Pensions: This is the leg that has changed the most. Traditionally, a pension is a steady monthly benefit paid to covered retirees who accrued vested benefits while employed. Pensions are much less common today. More and more employers are offering retirement savings plans instead. Retirement benefits under these plans are determined by the amount you have in your account.

Savings and Investments: Like many people, you will probably have to rely on your personal savings and investments, in addition to the balance in your employer’s retirement savings plan, to supply a significant portion of your retirement income, especially if you won’t receive traditional pension benefits.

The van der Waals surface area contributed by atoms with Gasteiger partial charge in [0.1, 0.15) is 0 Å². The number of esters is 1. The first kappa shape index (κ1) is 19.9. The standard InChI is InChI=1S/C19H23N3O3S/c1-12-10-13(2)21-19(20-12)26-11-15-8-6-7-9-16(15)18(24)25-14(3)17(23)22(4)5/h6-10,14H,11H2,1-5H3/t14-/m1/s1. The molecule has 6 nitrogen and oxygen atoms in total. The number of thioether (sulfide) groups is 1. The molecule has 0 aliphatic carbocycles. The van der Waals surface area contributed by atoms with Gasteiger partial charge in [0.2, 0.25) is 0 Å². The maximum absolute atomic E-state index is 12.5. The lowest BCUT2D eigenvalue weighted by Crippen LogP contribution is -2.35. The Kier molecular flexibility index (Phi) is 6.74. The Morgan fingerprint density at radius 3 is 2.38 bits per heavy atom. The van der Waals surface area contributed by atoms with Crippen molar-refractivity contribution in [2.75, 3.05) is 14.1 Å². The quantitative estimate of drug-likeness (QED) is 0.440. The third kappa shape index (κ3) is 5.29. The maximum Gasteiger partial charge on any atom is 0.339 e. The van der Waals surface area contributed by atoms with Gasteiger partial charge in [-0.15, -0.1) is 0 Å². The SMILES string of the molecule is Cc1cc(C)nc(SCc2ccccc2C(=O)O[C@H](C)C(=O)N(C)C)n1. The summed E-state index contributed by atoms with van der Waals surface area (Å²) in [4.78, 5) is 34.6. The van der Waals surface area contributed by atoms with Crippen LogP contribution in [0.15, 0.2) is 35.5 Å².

A Working Retirement

Not everyone is ready to stop working at “normal retirement age.” Some people plan to continue working so they can stay active, pursue new interests, continue to earn a full-time income or simply make some extra money. However, if you have to work just to make ends meet once you reach retirement age, it could be a problem. There are many factors, such as your health and appropriate job opportunities, that you won’t be able to control.

Do It Now

Since you won’t know everything about retirement until you get there, you should make the most of what you do know. Your employer’s plan is an opportunity to save and invest for retirement. If you decide you can do more now for the future, make the changes soon.

Your situation is unique, so be sure to consult a professional before taking action.

Where Your Money Might Come From

33 percent Social Security

32 percent Earnings

10 percent Savings and investments